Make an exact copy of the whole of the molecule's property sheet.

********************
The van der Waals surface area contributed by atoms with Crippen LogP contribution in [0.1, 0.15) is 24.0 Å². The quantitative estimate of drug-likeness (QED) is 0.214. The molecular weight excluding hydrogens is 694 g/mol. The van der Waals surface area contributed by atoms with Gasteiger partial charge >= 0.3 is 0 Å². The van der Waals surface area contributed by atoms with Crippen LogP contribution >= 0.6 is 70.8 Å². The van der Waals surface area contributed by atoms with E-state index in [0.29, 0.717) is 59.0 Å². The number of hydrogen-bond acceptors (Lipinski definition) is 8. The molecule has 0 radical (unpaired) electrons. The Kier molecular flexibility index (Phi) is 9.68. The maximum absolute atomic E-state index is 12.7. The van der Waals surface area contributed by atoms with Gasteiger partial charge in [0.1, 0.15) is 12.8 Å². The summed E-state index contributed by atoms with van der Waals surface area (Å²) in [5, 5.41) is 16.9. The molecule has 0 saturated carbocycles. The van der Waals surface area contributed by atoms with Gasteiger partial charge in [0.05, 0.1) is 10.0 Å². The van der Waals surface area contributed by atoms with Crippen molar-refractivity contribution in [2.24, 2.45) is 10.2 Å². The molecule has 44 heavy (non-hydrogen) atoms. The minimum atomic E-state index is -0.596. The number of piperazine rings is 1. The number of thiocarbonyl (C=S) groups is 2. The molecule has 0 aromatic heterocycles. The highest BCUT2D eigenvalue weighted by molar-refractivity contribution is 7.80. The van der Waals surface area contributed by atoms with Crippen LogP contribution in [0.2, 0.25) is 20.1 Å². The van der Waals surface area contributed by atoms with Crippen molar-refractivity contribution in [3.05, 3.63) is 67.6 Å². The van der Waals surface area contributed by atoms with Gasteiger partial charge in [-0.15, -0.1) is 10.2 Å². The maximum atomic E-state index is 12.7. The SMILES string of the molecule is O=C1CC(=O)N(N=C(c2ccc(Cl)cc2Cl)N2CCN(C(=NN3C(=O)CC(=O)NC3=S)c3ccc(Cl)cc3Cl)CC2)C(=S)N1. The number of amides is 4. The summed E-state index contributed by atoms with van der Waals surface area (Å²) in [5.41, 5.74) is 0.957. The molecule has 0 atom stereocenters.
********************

The van der Waals surface area contributed by atoms with Crippen LogP contribution in [0.1, 0.15) is 24.0 Å². The quantitative estimate of drug-likeness (QED) is 0.214. The molecular weight excluding hydrogens is 694 g/mol. The van der Waals surface area contributed by atoms with Gasteiger partial charge >= 0.3 is 0 Å². The van der Waals surface area contributed by atoms with Crippen LogP contribution >= 0.6 is 70.8 Å². The van der Waals surface area contributed by atoms with E-state index in [0.29, 0.717) is 59.0 Å². The number of hydrogen-bond acceptors (Lipinski definition) is 8. The molecule has 0 radical (unpaired) electrons. The Kier molecular flexibility index (Phi) is 9.68. The maximum absolute atomic E-state index is 12.7. The van der Waals surface area contributed by atoms with Gasteiger partial charge in [0.1, 0.15) is 12.8 Å². The summed E-state index contributed by atoms with van der Waals surface area (Å²) in [5, 5.41) is 16.9. The molecule has 0 saturated carbocycles. The van der Waals surface area contributed by atoms with Gasteiger partial charge in [0.05, 0.1) is 10.0 Å². The van der Waals surface area contributed by atoms with Crippen molar-refractivity contribution in [2.24, 2.45) is 10.2 Å². The molecule has 44 heavy (non-hydrogen) atoms. The minimum atomic E-state index is -0.596. The number of piperazine rings is 1. The number of thiocarbonyl (C=S) groups is 2. The molecule has 0 aromatic heterocycles. The highest BCUT2D eigenvalue weighted by molar-refractivity contribution is 7.80. The van der Waals surface area contributed by atoms with Crippen LogP contribution in [0.2, 0.25) is 20.1 Å². The van der Waals surface area contributed by atoms with Crippen molar-refractivity contribution in [3.05, 3.63) is 67.6 Å². The van der Waals surface area contributed by atoms with Gasteiger partial charge in [-0.15, -0.1) is 10.2 Å². The maximum atomic E-state index is 12.7. The SMILES string of the molecule is O=C1CC(=O)N(N=C(c2ccc(Cl)cc2Cl)N2CCN(C(=NN3C(=O)CC(=O)NC3=S)c3ccc(Cl)cc3Cl)CC2)C(=S)N1. The number of amides is 4. The summed E-state index contributed by atoms with van der Waals surface area (Å²) in [5.41, 5.74) is 0.957. The molecule has 0 atom stereocenters.